Dr Molyneaux’s first child patient, a girl of six, had four sets of grommets and also had her adenoids removed during one of the earlier procedures. Despite being on nasal medication, she had constant pain in her ears and was suffering from hearing loss, both of which impacted her performance at school. Her mother was looking for alternatives to another set of grommets especially as grommets only function temporarily.

‘We did a Eustachian Tube Balloon Dilation in September 2016. The patient subsequently stopped experiencing pain, didn’t need another set of grommets and her hearing had improved on the hearing test to within normal limits,’ explains Dr Molyneaux.

Preoperative evaluation

‘The most important factor for success with this procedure is patient selection. This would involve a thorough evaluation to diagnose Eustachian Tube Dysfunction and once this is confirmed, ensure the patient is fit for the procedure. This evaluation typically involves:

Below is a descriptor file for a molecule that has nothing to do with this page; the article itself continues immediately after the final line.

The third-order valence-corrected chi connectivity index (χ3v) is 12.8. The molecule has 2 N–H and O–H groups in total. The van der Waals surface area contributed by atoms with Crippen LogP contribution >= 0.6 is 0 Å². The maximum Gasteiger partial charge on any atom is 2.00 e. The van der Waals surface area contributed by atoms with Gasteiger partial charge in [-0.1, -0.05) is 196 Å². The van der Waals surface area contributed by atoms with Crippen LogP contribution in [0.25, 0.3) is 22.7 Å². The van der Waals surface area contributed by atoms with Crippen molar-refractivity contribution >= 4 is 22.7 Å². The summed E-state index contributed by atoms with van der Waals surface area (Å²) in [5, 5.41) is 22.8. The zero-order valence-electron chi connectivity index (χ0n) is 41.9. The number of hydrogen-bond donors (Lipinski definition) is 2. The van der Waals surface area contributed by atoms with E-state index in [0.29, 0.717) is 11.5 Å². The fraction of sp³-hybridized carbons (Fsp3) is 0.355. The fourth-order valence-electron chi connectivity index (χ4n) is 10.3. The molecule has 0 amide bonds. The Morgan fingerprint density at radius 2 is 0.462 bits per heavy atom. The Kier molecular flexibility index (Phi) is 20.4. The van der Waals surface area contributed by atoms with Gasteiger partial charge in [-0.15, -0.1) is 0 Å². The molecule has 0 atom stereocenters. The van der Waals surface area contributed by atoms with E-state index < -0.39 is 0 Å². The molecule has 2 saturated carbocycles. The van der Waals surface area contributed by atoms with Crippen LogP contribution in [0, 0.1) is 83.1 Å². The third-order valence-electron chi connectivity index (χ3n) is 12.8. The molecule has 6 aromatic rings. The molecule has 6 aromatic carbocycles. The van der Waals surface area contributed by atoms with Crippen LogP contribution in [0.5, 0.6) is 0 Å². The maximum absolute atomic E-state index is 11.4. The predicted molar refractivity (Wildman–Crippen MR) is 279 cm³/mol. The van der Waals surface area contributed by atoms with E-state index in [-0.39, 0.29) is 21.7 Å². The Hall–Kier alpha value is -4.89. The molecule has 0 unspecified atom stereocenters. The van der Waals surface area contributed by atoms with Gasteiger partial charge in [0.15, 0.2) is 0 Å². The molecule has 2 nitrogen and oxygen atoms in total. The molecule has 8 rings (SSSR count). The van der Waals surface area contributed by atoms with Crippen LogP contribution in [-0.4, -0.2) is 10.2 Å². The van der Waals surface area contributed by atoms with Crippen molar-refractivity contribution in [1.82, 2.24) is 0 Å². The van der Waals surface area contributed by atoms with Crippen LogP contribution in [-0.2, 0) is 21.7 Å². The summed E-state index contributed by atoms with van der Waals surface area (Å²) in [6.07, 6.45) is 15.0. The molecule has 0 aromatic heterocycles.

• Completion of a Eustachian tube dysfunction questionnaire
  • Measuring the pressure in the middle ears and movement in the eardrum, which would confirm a non-functional Eustachian tube (Tympanometry)
  • Physical examination of the ears with a microscope while the patient performs equalisation attempts looking for movement on the eardrum
  • Evaluating the nasal cavity and openings of the Eustachian tube through the nose with nasal endoscopy
  • Performing a hearing test

The surgery